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Send the Alabamians: World War I Fighters in the Rainbow Division

Book cover featuring World War I Alabama memorial statue of serviceman carrying fallen comrade.

  “Send the Alabamians: World War I Fighters in the Rainbow Division”
Author: Nimrod Frazer, with a Foreword by Edwin C. Bridges
Publisher: University of Alabama Press
Pages: 344
Price: $34.95 (Hardback)

On May 9, 1919, the 167th Infantry Regiment, the Alabama regiment, of the 42nd Division returned from Europe in triumph. They were to be mustered out in Camp Shelby, Mississippi, but their three special troop trains stopped for celebrations in Huntsville, Decatur, Anniston, Birmingham, Montgomery and Mobile.

The parades were gigantic. The celebration on May 12th, in Montgomery, where the regiment, previously a National Guard unit, the 4th Alabama, had been mobilized, was enormous. Thousands turned out. The crowd extended over a mile. Frazer asserts “Montgomery had never had such a triumphant parade, nor has it seen such a thing since.”

The regiment had suffered 616 dead or missing but had made a reputation as ferocious fighters. They earned the nicknames “Alabama Wildcats “and “Alabama Wildmen.”

The chapter describing these celebrations is entitled “Return of the Immortals” but in the 100 years since, WWI has faded in Americans’ memories. This is in fact the primary motivation for Nimrod Frazer’s meticulously researched history of the 167th. And, to Frazer, it is not ancient history: his father, Will Frazer, fought with the 167th.

The unit served in the Mexican border war under General Pershing in what appears as a kind of warm-up. The Alabamians, mainly country boys, fought with distinction but, left at leisure, were unruly. General Edward H. Plummer supplied Frazer’s title when he remarked, “In time of war, send me all the Alabamians you can get, but in time of peace, for Lord’s sake, send them to somebody else.”

They reinforced their reputation as wildmen in France. Frazer writes that they were “sometimes a bit unrefined, especially when bored….” (John Berryman would suggest these fellows had few “inner resources.”) Of course, they had little leisure time.

Frazer describes their movements in France from arriving in November of 1917, taking their places in the trenches in February of 1918, and fighting in the battles of Baccarat, Champagne-Marne and, most ferociously, the battle of Croix Rouge farm, called by the soldiers Red Cross farm, right on into Germany. In this series of battles, especially, the U.S. forces changed the nature of the war.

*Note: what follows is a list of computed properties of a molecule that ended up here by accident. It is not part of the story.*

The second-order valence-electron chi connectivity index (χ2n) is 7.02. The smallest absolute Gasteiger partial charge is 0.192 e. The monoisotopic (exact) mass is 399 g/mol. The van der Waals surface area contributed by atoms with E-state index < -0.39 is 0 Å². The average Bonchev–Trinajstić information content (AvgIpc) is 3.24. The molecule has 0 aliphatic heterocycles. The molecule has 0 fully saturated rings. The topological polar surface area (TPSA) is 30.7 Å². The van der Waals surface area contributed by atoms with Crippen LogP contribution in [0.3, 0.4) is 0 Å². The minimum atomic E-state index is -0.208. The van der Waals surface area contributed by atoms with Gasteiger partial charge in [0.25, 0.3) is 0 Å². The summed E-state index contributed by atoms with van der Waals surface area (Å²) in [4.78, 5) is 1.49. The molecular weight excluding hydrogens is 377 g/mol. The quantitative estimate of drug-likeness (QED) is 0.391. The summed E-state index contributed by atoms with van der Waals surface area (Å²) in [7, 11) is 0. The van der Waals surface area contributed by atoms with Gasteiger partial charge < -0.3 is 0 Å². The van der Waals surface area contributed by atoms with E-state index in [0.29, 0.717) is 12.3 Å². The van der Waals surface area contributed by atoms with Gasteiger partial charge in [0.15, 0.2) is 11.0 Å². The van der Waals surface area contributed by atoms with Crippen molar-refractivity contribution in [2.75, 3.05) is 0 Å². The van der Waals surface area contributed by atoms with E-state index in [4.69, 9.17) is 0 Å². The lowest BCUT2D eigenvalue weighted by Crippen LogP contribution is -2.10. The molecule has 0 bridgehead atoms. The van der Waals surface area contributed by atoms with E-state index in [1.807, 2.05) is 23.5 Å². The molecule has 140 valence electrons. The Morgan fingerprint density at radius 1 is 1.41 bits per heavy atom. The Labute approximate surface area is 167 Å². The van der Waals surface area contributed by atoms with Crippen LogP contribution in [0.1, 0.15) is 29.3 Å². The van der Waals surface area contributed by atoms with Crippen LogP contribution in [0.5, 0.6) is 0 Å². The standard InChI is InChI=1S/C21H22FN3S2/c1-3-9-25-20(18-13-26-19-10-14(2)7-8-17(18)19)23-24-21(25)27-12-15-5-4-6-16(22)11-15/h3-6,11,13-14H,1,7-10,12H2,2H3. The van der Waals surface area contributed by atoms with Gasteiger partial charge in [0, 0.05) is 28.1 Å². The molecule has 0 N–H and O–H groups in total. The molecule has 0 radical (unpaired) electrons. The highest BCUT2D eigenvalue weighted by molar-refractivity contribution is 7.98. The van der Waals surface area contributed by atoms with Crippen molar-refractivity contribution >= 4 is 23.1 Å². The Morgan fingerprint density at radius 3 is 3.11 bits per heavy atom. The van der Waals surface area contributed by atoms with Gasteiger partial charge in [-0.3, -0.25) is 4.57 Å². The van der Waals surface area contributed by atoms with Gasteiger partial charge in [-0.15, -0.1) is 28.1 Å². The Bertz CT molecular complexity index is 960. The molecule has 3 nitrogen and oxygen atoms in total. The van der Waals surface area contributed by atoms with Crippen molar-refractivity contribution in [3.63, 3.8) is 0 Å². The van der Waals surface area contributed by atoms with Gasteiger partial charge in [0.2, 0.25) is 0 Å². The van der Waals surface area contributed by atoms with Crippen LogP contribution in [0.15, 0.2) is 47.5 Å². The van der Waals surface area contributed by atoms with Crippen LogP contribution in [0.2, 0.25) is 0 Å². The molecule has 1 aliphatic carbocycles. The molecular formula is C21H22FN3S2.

For over three years it had been trench warfare, artillery barrages, patrols in no-man’s-land, rain, mud and disease. General Pershing meant to change all this. The plan was mobile warfare: attack and keep attacking. This was costly, enormously so.

The descriptions of killed and wounded read like reports of Civil War battles. But the Germans were exhausted and it was feared that they would be reinforced by troops from the east, now that Russia had made a separate peace. Time was of the essence.

Devotees of military history will especially appreciate Frazer’s detailed descriptions of each battle, hour by hour in some cases.

But the narrative is enlivened by the many quotes from soldiers’ letters home and the utterly new experiences these boys, most of whom had never been anywhere, went through on the personal level.

The Alabamians’ division, the 42nd, was known as the Rainbow Division because it was made up of soldiers from all over, especially New Yorkers, Yankees they had been brought up to hate.

During the rare lulls there were temptations, women and wine, of course, and the officers had a time keeping the men free from venereal disease. It was France, and war, however brutal, can be broadening.

The men found French ways fascinating.

The French, for their part, found the Americans tall, large, vigorous. By comparison this was so, but the French would have been interested to learn that at the initial regimental physical exams, 30% were rejected for having hookworm, being underweight, or having venereal diseases, bad teeth, tuberculosis, or heart disease.

We only sent the ones who passed, and the author suggests most of these soldiers had never been so well paid, fed, clothed or shod as they were in the U.S. Army.

There is a fine Foreword by Edwin C. Bridges and Frazer has included an extremely useful chronology of WWI and a complete list, by company, of Alabamians who served, complete with home town. Surely thousands of Alabamians will take a peek to see the family name proudly listed there.

This review was originally broadcast on Alabama Public Radio. Don Noble is host of the Alabama Public Television literary interview show “Bookmark” and the editor of “A State of Laughter: Comic Fiction from Alabama.”

Don Noble , Ph. D. Chapel Hill, Prof of English, Emeritus, taught American literature at UA for 32 years. He has been the host of the APTV literary interview show "Bookmark" since 1988 and has broadcast a weekly book review for APR since November of 2001, so far about 850 reviews. Noble is the editor of four anthologies of Alabama fiction and the winner of the Alabama state prizes for literary scholarship, service to the humanities and the Governor's Arts Award.
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